The Enduring Legacy of the Corpse Reviver
When you hear “Corpse Reviver,” your mind likely travels to the Corpse Reviver #2 from Harry Craddock’s “The Savoy Cocktail Book.” But if you were speaking colloquially in the late 19th and early 20th centuries, asking for a corpse reviver was equivalent to telling your friends you’d spent the previous evening out on the town.
In 1889, a charming slang dictionary describes a “Corpse-reviver” as “a dram of spirits” with an example of usage from The Sporting Times: “There was a general rush for wet towels and corpse-revivers.” The term covered a very diverse group of mixed drinks, mostly intended to be hair of the dog remedies. Usage can be seen as early as 1861 in London’s Punch magazine.
There are mentions of layered Corpse Reviver drinks (including such ingredients as creme de noyau, maraschino, and yellow chartreuse) said to be on Parisian menus by 1863, but the first Corpse Reviver recipe appears to be from “The Gentleman’s Table Guide” by E. Ricket and C. Thomas, published in 1871. They suggest filling a wineglass half with brandy, half with Maraschino and adding two dashes of Boker’s bitters.
In 1930, Harry Craddock came on the scene with the Corpse Revivers #1 and #2. Originally from America, he came to the Savoy in 1920, shortly after Prohibition began. He started out working at the Dispense Bar, but was head barman at the American Bar by 1925. “The Savoy Cocktail Book” is his most enduring legacy, a compilation of almost 40 years of cocktail recipes, including many of his own devising. His note after the Corpse Reviver #2 recipe reveals a bit of his humor: “Four of these taken in quick succession will unrevive the corpse again.”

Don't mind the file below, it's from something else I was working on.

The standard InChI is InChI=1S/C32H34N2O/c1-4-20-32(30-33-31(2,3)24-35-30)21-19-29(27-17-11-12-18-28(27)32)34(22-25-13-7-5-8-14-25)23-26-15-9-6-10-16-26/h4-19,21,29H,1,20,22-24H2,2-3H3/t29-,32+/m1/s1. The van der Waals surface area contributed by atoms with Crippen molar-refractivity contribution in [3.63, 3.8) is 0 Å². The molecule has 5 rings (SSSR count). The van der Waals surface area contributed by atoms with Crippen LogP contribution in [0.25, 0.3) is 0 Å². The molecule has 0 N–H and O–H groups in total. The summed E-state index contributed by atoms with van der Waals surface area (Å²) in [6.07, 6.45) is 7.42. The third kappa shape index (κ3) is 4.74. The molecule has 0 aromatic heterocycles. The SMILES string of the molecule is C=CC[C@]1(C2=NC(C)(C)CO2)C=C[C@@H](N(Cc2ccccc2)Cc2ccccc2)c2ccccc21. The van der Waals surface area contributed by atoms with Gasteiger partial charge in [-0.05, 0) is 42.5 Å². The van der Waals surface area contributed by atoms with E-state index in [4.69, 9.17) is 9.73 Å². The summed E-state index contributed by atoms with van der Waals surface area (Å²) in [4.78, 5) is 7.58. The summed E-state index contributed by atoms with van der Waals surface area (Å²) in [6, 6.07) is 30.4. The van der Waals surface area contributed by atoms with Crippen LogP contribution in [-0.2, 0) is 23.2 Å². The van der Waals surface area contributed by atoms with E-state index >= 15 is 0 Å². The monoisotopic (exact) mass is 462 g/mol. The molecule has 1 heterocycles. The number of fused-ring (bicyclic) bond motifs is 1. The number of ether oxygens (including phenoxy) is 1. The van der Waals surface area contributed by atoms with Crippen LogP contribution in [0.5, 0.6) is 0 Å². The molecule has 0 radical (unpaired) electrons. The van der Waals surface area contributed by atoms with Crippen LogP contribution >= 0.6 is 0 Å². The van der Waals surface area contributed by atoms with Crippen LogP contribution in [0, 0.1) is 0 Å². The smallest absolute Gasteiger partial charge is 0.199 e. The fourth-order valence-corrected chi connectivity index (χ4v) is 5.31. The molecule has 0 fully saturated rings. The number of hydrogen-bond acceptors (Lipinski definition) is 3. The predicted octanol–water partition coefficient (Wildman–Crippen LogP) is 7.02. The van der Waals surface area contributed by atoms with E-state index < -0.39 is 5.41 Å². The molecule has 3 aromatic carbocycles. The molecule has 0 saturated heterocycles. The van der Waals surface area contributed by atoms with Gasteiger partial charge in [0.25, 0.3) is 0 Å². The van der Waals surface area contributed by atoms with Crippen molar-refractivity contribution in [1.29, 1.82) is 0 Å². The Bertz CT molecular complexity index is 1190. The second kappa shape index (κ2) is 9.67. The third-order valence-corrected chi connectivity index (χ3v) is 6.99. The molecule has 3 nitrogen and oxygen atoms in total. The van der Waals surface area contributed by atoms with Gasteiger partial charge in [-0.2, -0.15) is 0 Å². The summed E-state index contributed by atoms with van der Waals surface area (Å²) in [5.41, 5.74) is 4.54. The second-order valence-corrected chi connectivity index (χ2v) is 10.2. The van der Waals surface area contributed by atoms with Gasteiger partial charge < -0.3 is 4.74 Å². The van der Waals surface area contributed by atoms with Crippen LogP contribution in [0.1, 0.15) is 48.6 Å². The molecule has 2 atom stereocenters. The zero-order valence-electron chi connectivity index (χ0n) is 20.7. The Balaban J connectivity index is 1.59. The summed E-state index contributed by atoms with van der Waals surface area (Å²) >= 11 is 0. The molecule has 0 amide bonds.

Declan McGurk, the current American Bar manager at the Savoy, says that patrons often bring in their own copies of Craddock’s book. “We love it when this happens,” he says. “Sometimes they even have notes in the book from a visit many years before.”
McGurk theorizes that the Corpse Reviver #2’s resurgence is at least party due to Cocchi Americano’s recent return to the market.
Although the Savoy will gladly make you a Corpse Reviver #1, McGurk shares the majority preference for the #2. “I have had a number 1 also, but believe that number 2 fits the taste profile best for an uplifting style of cocktail.”
The Corpse Reviver #1 also comes with a note by Craddock: “To be taken before 11 a.m., or whenever steam and energy are needed.” "I think that's part humor, part truth for that era,” says Lucinda Sterling, bartender and managing partner at Middle Branch and Seaborne. "I don't know what Harry Craddock's personality was like, I wish I knew him. I'm guessing that because of his long presence in a bar he probably became that kind of funny, iconic guy who has that great sense of humor. He probably said ‘here, try this’ and it just took off.”
Sterling serves the Corpse Reviver #2 regularly but shies away from Craddock’s Corpse Reviver #1. “It’s no less effective, I'm sure,” she says, with a laugh. “It just doesn't seem to be as well received.”
R. De Fleury apparently attempted to add on to the series with a Corpse Reviver #3 in "1700 Cocktails for the Man Behind the Bar" (1934). His version, listed under the “pick me ups” category, involves layered Maraschino, brandy, and Curacao and cautions: “DO NOT ICE.”
Recently, Cameron Walls, of Clover, and I recreated some of the lesser known Corpse Revivers, looking for other inspiring versions. We found the layered drinks a little too sweet, but the #1 is a perfectly decent cocktail, if in need of a little citrus. One of Craddock’s successors, Joe Gilmore, created a 1954 Savoy Corpse Reviver with white creme de menthe, brandy and Fernet Branca. We agreed that with a splash of chocolate liqueur, it might be excellent on a winter menu.
The Cafe Royal Cocktail Book’s version, from 1937, gets closer to the modern brunch cocktail, with brandy, orange and lemon juices, and two dashes of grenadine, shaken and topped with sparkling wine. We agreed that we would easily drink it before 11 a.m. But our new favorite was from Patrick Duffy’s “The Official Mixers Manual” from 1956, which combines the juice of 1/4 of a lemon and a jigger of Pernod in a highball glass filled with cubed ice, then topped with sparkling wine.
With such a diverse collection of entries in the series, the moment seems ripe for a return to the Corpse Reviver genre. As McGurk says, “Surely the ambition of all bartenders isn't to just create a classic, but to create a classic category.” It is safe to say that Craddock did just that.
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